I never thought a truck-driving simulator could be fun, but Euro Truck Simulator 2 proved me wrong. There is something soothing in watching the world go by from the high and mighty cockpit of a Volvo FH16 Globetrotter XL. If you are used to more traditional racing games, getting used to the way trucks handle in the game may take some time. They really do feel like trucks: Slow to accelerate, jarringly fast to brake thanks to air brakes, ungainly to maneuver, and immensely powerful.
In this decidedly niche title, you find yourself in the driver's seat of a full-trailer truck, hauling freight across Europe. Vehicle interiors are painstakingly rendered, and countryside views are breathtaking. The climate and time of day change, so you could find yourself enjoying a balmy spring day in one ride, and trying to navigate under torrential rain in the middle of the night in the next.
You start the game as a freelance driver for hire, taking on trucking jobs across the continent. From one job to the next, you gain experience, unlock abilities, and set aside a nice nest egg you can eventually use to buy a truck of your own and start a trucking company.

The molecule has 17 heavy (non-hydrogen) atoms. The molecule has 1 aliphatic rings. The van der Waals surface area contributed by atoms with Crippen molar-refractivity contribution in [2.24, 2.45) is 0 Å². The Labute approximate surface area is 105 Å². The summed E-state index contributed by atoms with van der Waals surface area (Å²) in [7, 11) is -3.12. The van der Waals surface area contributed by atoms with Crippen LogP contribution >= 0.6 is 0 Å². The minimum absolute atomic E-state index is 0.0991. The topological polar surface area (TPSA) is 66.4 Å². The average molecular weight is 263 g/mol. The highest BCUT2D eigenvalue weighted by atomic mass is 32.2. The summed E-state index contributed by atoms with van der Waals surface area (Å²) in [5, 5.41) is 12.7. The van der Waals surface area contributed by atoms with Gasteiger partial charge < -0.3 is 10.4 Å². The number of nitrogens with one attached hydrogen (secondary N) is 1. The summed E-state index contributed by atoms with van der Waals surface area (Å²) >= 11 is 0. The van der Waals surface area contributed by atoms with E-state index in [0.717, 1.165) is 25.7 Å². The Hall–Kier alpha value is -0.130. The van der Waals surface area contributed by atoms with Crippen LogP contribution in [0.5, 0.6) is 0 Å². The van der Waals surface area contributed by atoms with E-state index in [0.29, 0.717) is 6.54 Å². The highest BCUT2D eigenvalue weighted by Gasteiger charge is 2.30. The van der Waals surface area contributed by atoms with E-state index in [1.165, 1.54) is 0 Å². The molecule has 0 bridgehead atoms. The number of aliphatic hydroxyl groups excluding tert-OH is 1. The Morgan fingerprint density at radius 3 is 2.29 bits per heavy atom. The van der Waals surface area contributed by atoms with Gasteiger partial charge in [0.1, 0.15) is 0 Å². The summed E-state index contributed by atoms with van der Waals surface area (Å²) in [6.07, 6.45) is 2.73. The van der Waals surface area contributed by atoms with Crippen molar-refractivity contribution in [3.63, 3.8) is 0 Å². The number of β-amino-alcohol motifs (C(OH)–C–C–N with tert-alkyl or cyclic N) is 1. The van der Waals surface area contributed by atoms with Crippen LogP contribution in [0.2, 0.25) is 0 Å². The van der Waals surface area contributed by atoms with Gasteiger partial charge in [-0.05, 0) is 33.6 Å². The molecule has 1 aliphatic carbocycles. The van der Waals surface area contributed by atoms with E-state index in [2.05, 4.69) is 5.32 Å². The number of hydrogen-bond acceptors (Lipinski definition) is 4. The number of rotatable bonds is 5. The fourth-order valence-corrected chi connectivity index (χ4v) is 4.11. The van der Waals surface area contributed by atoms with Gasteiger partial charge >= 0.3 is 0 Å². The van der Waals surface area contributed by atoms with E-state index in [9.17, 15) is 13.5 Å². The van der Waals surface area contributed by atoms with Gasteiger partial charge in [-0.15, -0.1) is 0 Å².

Euro truck simulator lets you customize the controls and decide just how much of the driving you want the game to do, and how much you want to handle on your own. Manually switching gears on a truck hauling 20 tons of ore while navigating through a massive open pit mine is no mean feat...which is why it's nice to have the game take care of that detail for you, at least as you're getting started.
Euro Truck Simulator 2's attention to detail, convincing physics, and striking visuals transcend its niche status. This is a game so well-made, it can make you a fan of the category just by virtue of its sheer quality alone. The demo's enough fun that you'll find yourself speeding to buy the full game for $40.
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